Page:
• transitive verb To observe, watch, or look for, as a scout; to follow for the purpose of observation, as a scout.
  • transitive verb To pass over or through, as a scout; to reconnoiter.

from Wiktionary, Creative Commons Attribution/Share-Alike License.

  • noun archaic A projecting rock.
  • noun A person sent out to gain and bring in tidings; especially, one employed in war to gain information about the enemy and ground.
  • noun An act of scouting or reconnoitering.
  • noun A member of any number of youth organizations belonging to the international scout movement, such as the Boy Scouts of America or Girl Scouts of the United States.
  • noun A person who assesses and/or recruits others; especially, one who identifies promising talent on behalf of a sports team.
  • noun UK A college student's or undergraduate's servant; -- so called in Oxford, England; at Cambridge called a gyp; and at Dublin, a skip.

Etymologies

from The American Heritage® Dictionary of the English Language, 4th Edition

[Of Scandinavian origin; see skeud- in Indo-European roots.]

from The American Heritage® Dictionary of the English Language, 4th Edition

[From Middle English scoute, act of watching or spying, from Old French escoute, from escouter, to listen, alteration of ascouter, from Vulgar Latin *ascultāre, alteration of Latin auscultāre; see ous- in Indo-European roots.]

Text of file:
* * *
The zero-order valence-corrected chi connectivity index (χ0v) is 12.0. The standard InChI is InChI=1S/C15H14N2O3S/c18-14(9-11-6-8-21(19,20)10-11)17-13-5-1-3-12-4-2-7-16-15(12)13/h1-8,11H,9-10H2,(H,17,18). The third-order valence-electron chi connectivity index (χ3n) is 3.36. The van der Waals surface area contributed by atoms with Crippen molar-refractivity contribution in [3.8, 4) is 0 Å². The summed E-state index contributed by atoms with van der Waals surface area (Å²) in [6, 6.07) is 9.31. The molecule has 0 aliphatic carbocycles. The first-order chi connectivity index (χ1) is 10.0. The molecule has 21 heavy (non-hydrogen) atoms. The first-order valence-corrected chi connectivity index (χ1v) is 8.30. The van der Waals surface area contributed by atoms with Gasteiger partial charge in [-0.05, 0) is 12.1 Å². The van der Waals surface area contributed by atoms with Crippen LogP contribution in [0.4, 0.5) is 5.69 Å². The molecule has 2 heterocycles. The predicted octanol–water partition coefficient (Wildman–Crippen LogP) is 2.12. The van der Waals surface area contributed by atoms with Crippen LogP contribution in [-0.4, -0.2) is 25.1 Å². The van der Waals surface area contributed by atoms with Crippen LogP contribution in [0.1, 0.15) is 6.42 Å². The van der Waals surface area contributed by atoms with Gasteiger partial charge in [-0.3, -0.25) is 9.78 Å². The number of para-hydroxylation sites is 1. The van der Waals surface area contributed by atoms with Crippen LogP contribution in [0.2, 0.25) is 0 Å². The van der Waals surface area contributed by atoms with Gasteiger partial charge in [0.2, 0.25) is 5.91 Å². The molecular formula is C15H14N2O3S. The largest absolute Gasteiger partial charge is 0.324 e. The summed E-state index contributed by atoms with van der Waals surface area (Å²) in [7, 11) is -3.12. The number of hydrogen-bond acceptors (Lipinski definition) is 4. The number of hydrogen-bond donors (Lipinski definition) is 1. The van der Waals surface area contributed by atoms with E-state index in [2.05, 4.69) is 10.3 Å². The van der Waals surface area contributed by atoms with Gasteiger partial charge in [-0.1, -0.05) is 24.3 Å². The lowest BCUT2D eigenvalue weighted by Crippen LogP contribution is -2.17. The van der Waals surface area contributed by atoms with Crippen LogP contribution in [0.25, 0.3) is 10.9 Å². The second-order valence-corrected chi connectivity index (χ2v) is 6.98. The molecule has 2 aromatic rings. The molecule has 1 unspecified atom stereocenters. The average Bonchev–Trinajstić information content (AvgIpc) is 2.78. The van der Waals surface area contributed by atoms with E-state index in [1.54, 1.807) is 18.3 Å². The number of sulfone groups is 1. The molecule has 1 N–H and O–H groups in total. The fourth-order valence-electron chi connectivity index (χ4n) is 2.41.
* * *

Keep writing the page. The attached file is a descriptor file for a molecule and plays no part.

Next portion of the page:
from Wiktionary, Creative Commons Attribution/Share-Alike License

From Middle English, from Old French escouter ("to listen, heed"), from Latin auscultare ("to listen").

from Wiktionary, Creative Commons Attribution/Share-Alike License

Of Scandinavian origin: compare Old Norse skūti, skūta = "taunt"; thus may be related to "shout".

Examples

Comments

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  • Tonto. See A Horse is a Horse

    February 1, 2008

  • Is a scout a 'shooter of words' in the metaphorest? (see entry from IE roots below)

    skeud-
    To shoot, chase, throw.
    Derivatives include shoot, shut, and scuttle.1

    shoot, from Old English scēotan, to shoot, from Germanic *skeutan, to shoot.
    shot1, from Old English sceot, scot, shooting, a shot;
    schuss, from Old High German scuz, shooting, a shot;
    scot, scot and lot, from Old Norse skot and Old French escot, contribution, tax (< "money thrown down");
    wainscot, from Middle Dutch sc(h)ot, crossbar, wooden partition. a-d all from Germanic *skutaz, shooting, shot.
    shut, from Old English scyttan, to shut (by pushing a crossbar), probably from Germanic *skutjan.
    shuttle, from Old English scytel, a dart, missile, from Germanic *skutilaz.
    sheet2, from Old English scēata, corner of a sail;
    sheet1, from Old English scēte, piece of cloth. Both a and b from Germanic *skautjōn‑.
    scout2, from a Scandinavian source akin to Old Norse skūta, mockery (< "shooting of words");
    shout, from Old Norse skūta, a taunt. Both a and b from Germanic *skut‑.

    Pokorny 2. (s)keud‑ 955.

    - <i>American Heritage Dictionary of Indo-European Roots</i>

    February 29, 2016